History of the Norman Williams Public Library

This beautiful pink sandstone building which graces Woodstock’s famous Green was built in 1883-1884 culminating a century of the Shire Town’s devotion to learning and literature. Woodstock has always been an unusually literate community: in the early 19th century private academies, a medical college, and reading circles flourished. Five weekly newspapers were published. The new library gave tangible, enduring form to this tradition.

A gift of Dr. Edward H. Williams, the library was constructed on the site of the home of his parents, Norman and Mary Williams at the cost of $30,000. The new library was an immediate and somewhat overwhelming success, and Dr. Williams soon (1901) gave $20,000 for a double-wing transept addition. In the 1980’s over $150,000 was raised and spent on a new roof and other important building repairs. The library became incorporated, and to this day is still a non-profit corporation relying on the generosity of people like Dr. Williams.


In 1999-2000, the NWPL underwent a $5 million renovation, restoration, expansion, and automation project. The building was in poor structural shape and approximately 2/3 of the money raised was used to address this problem. After restoring the facility the basement area was totally remodeled and changed into a well lit, comfortable, child and teen area. A mezzanine level was then constructed to house the reference collection and Internet computers; Administrative offices and the Vermont History Room were built in the former attic space. The original child’s area became the Reading Room, a place to relax and read newspapers, magazines, or a good book. This incredible project tripled the usable space from 5,000 to 15,000 square feet. When the new facility reopened to the public in September 2000 the card catalog and circulation system were automated.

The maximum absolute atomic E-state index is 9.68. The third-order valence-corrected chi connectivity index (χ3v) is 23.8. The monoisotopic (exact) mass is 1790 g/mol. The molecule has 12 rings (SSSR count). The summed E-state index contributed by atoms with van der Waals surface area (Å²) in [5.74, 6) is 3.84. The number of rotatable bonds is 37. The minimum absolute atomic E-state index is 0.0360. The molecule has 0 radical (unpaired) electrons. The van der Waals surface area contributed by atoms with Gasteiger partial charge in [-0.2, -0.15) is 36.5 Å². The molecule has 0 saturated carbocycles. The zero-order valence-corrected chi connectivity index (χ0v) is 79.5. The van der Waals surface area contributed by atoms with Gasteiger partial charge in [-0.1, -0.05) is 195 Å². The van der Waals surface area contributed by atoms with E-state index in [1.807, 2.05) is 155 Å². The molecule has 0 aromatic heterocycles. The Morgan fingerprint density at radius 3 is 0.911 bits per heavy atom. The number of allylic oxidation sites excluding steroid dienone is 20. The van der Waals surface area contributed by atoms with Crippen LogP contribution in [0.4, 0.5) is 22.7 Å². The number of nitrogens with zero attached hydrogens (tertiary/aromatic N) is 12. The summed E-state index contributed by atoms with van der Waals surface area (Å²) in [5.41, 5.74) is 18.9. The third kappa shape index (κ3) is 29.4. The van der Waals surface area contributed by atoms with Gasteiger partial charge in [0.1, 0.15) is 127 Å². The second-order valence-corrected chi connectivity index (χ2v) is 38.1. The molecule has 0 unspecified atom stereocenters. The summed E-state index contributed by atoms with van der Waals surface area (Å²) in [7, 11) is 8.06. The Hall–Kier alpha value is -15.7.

The Green 13

Due in large part to a grant from the Vermont Library Foundation (funded by the Freeman Foundation) in 2001, the NWPL began providing free Internet access on the mezzanine level and in 2008 began offering wireless Internet access within the building. In 2010 it began offering free wireless Internet in the village area of Woodstock via ‘Wireless Woodstock’, a partnered venture with the community.

Today, the library is a modern facility that respects its cultural, historical, and architectural histories while providing the best of contemporary library services to the greater Woodstock area. The town of Woodstock supports the NWPL through a tax levy, about 40% of the operating budget. The NWPL is open to the public six days a week. Over the next few years its collection of books and media is expected to reach almost 70,000 offerings. For over one hundred years the NWPL has purchased books and other materials and lent them (or otherwise made them available) to area residents. Circulation has grown to over 60,000 items loaned, one of the highest figures per capita of all Vermont libraries. The NWPL Board of Trustees is committed to continuing the long history of progress in order to meet the informational, cultural enrichment, and life-long learning needs of the members of its community.
Learn more: Olivia Briggs Jaquith, Our first librarian